Applied Evidence

Could that back pain be caused by ankylosing spondylitis?

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It can often take years for patients with this condition to learn the true cause of their pain. But this guide to the work-up can help speed the diagnostic process.


› Evaluate all patients with back pain lasting > 3 months for inflammatory back pain features. C

› Treat all patients with confirmed or suspected axial spondyloarthritis with a trial of nonsteroidal anti-inflammatory drugs. A

› Recommend that all patients with back pain—including those with suspected axial spondyloarthritis—start an exercise program that includes both strength and aerobic activities. A

Strength of recommendation (SOR)

A Good-quality patient-oriented evidence
B Inconsistent or limited-quality patient-oriented evidence
C Consensus, usual practice, opinion, disease-oriented evidence, case series




A 38-year-old man presents to your primary care clinic with chronic low back stiffness and pain. You have evaluated and treated this patient for this complaint for more than a year. His symptoms are worse in the morning upon wakening and improve with activity and anti-inflammatory medications. He denies any trauma or change in his activity level. His medical history includes chronic insertional Achilles pain and plantar fasciopathy, both for approximately 2 years. The patient reports no systemic or constitutional symptoms, and no pertinent family history.

How would you proceed with his work-up?

Ankylosing spondylitis (AS) is a form of arthritis that primarily affects the spine and sacroiliac joints. It is the most common spondyloarthropathy (SpA)—a family of disorders that also includes psoriatic arthritis; arthritis associated with inflammatory bowel disease; reactive arthritis; and juvenile SpA.1 AS is most prevalent in Caucasians and may affect 0.1% to 1.4% of the population.2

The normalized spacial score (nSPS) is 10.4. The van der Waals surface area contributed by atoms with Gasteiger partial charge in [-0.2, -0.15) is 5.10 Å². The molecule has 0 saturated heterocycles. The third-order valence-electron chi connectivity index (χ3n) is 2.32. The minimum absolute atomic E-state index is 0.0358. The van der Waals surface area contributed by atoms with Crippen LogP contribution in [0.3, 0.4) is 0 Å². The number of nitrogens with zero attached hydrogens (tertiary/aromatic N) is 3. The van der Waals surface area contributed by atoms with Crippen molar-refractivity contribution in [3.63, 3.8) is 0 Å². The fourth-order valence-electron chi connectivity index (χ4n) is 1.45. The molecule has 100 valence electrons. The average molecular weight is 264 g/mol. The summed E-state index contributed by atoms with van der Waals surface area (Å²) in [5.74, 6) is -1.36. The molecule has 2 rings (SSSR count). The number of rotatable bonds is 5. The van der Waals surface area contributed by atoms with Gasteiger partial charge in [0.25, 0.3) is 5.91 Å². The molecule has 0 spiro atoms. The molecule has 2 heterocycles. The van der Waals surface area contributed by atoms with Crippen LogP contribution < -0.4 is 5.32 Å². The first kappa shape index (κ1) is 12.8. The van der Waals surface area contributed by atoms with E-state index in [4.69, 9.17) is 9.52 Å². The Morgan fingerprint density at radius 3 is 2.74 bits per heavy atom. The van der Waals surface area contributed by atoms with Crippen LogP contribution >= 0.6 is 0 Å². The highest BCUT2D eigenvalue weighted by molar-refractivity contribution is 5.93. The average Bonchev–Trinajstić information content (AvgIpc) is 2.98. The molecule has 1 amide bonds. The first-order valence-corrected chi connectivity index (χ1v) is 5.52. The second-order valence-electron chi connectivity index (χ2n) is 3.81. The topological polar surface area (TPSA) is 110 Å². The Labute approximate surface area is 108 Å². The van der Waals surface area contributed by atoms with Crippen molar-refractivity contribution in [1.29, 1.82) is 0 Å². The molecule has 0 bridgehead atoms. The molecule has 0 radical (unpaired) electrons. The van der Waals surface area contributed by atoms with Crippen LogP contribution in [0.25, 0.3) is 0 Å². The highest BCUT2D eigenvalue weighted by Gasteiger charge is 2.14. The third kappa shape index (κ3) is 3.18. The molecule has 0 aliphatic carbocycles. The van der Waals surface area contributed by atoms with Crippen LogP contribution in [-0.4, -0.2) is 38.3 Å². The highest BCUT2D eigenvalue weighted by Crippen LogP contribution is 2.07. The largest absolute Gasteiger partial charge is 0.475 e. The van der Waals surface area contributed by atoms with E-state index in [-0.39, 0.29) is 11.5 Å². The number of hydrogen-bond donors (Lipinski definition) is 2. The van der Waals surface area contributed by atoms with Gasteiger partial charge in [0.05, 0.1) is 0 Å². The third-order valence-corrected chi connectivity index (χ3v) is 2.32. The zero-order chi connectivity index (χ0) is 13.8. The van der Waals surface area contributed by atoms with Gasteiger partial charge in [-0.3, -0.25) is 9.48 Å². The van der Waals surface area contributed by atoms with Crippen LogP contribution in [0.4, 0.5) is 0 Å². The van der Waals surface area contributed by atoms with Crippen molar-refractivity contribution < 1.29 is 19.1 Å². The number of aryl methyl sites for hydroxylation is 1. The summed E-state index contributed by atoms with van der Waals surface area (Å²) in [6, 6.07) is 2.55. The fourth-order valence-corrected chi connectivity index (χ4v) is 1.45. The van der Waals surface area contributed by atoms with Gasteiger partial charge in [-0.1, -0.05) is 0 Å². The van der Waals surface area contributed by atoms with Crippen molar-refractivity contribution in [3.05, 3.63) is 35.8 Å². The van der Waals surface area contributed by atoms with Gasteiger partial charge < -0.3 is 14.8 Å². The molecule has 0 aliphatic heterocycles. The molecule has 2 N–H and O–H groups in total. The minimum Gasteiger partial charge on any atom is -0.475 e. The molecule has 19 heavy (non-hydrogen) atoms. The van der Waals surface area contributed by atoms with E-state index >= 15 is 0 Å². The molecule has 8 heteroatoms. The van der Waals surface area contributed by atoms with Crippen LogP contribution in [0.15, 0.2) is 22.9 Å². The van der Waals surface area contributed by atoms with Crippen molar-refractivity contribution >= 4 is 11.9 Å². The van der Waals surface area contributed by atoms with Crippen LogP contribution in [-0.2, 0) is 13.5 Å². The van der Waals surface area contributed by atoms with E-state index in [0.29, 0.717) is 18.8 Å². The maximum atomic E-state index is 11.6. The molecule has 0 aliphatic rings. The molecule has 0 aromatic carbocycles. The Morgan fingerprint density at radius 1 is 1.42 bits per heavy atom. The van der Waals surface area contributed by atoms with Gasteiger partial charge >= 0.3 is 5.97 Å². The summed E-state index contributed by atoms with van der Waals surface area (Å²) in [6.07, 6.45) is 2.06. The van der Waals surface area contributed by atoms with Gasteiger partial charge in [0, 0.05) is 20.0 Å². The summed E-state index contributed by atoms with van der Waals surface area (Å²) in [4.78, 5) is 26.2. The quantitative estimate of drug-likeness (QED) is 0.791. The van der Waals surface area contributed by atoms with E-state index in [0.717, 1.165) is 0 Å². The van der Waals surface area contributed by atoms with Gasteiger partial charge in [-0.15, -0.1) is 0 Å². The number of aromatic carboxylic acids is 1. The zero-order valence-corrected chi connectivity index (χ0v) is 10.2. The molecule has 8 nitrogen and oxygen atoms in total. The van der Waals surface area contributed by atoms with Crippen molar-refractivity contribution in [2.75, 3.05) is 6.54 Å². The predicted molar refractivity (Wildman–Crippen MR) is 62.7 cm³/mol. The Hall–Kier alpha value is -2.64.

Historically, a diagnosis of AS required radiographic evidence of inflammation of the axial spine or sacrum that manifested as chronic stiffness and back pain. However, the disease can also be mild or take time for radiographic evidence to appear. So an umbrella term emerged—axial spondyloarthritis (axSpA)—that includes both AS and the less severe form, called nonradiographic axSpA (nr-axSpA). While patients with AS exhibit radiographic abnormalities consistent with sacroiliitis, patients with early, or nr-axSpA, do not have radiographic abnormalities of the sacroiliac (SI) joint or axial spine.

In clinical practice, the distinction between AS and nr-axSpA has limited impact on the management of individual patients. However, early recognition, intervention, and treatment in patients who do not meet radiographic criteria for AS can improve patient-oriented outcomes.

The family physician (FP)’s role. It is not necessary that FPs be able to make a definitive diagnosis, but FPs should:

  • be able to recognize the symptoms of inflammatory back pain (IBP);
  • know which radiographic and laboratory studies to obtain and when;
  • know the Assessment of SpondyloArthritis international Society (ASAS) criteria3 that assist in identifying patients at risk for axSpA; and
  • know when to refer moderate- to high-risk patients to rheumatologists for assistance with the diagnosis.

FPs should have a high index of suspicion in any patient who has chronic back pain (> 3 months) with other features of SpA, and should pay special attention to young adult patients (< 45 years) who have IBP features.

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